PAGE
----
AP (Aug. 28, 2014) — Hoping to break the record for world's wooliest, Shaun the sheep came up 10 pounds shy with his fleece weighing over 50 pounds after being shorn for the first time in years. (Aug. 28) Video provided by AP
Powered by NewsLook.com
Minds Blown: Scientists Develop Fish That Walk On Land

Minds Blown: Scientists Develop Fish That Walk On Land

Newsy (Aug. 28, 2014) — Canadian scientists looking into the very first land animals took a fish out of water and forced it to walk. Video provided by Newsy
Powered by NewsLook.com
Huge Ancient Wine Cellar Found In Israel

Huge Ancient Wine Cellar Found In Israel

Newsy (Aug. 28, 2014) — An international team uncovered a large ancient wine celler that likely belonged to a Cannonite ruler. Video provided by Newsy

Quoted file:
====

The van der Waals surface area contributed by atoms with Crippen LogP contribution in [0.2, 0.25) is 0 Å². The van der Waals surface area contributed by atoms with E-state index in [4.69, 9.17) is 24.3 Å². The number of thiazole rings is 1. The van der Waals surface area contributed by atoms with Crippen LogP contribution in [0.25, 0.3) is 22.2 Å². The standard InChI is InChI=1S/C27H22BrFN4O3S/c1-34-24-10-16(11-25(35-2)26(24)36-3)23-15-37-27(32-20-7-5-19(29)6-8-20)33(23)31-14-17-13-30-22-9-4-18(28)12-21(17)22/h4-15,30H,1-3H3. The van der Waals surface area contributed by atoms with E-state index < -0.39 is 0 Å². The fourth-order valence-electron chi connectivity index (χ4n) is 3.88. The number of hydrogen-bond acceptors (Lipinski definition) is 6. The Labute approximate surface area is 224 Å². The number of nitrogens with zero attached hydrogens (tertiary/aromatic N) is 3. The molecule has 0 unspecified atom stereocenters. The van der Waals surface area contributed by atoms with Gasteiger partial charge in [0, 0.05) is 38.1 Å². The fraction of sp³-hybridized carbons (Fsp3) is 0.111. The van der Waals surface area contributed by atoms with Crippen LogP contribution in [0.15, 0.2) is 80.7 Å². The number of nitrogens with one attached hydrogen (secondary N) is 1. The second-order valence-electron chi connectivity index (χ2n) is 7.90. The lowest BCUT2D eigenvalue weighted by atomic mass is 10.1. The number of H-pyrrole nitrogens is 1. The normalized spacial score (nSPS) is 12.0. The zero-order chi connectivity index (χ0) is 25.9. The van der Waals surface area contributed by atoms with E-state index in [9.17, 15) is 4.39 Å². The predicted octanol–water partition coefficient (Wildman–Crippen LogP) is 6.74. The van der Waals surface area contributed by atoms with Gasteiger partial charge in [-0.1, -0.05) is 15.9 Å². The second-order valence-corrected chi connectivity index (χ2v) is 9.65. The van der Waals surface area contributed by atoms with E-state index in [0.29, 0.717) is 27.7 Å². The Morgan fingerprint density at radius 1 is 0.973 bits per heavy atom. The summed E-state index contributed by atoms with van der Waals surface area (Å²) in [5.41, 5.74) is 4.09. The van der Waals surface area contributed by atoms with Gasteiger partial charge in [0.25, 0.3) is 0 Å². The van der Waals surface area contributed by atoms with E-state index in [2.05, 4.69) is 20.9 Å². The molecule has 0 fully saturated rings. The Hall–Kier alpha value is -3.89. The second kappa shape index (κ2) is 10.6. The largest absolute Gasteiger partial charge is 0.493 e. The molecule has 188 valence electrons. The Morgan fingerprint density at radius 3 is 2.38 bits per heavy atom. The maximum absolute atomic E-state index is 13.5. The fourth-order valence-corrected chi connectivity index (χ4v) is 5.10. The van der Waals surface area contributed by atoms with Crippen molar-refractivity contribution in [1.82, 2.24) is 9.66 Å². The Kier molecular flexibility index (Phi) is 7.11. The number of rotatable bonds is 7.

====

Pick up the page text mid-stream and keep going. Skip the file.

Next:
Powered by NewsLook.com

Search ScienceDaily

Number of stories in archives: 140,361

Find with keyword(s):
 
Enter a keyword or phrase to search ScienceDaily for related topics and research stories.

Save/Print:
Share:  

Breaking News:
from the past week

In Other News

... from NewsDaily.com

Science News

Health News

Environment News

Technology News



Save/Print:
Share:  

Free Subscriptions


Get the latest science news with ScienceDaily's free email newsletters, updated daily and weekly. Or view hourly updated newsfeeds in your RSS reader:

Get Social & Mobile


Keep up to date with the latest news from ScienceDaily via social networks and mobile apps:

Have Feedback?


Tell us what you think of ScienceDaily -- we welcome both positive and negative comments. Have any problems using the site? Questions?
Mobile iPhone Android Web
Follow Facebook Twitter Google+
Subscribe RSS Feeds Email Newsletters
Latest Headlines Health & Medicine Mind & Brain Space & Time Matter & Energy Computers & Math Plants & Animals Earth & Climate Fossils & Ruins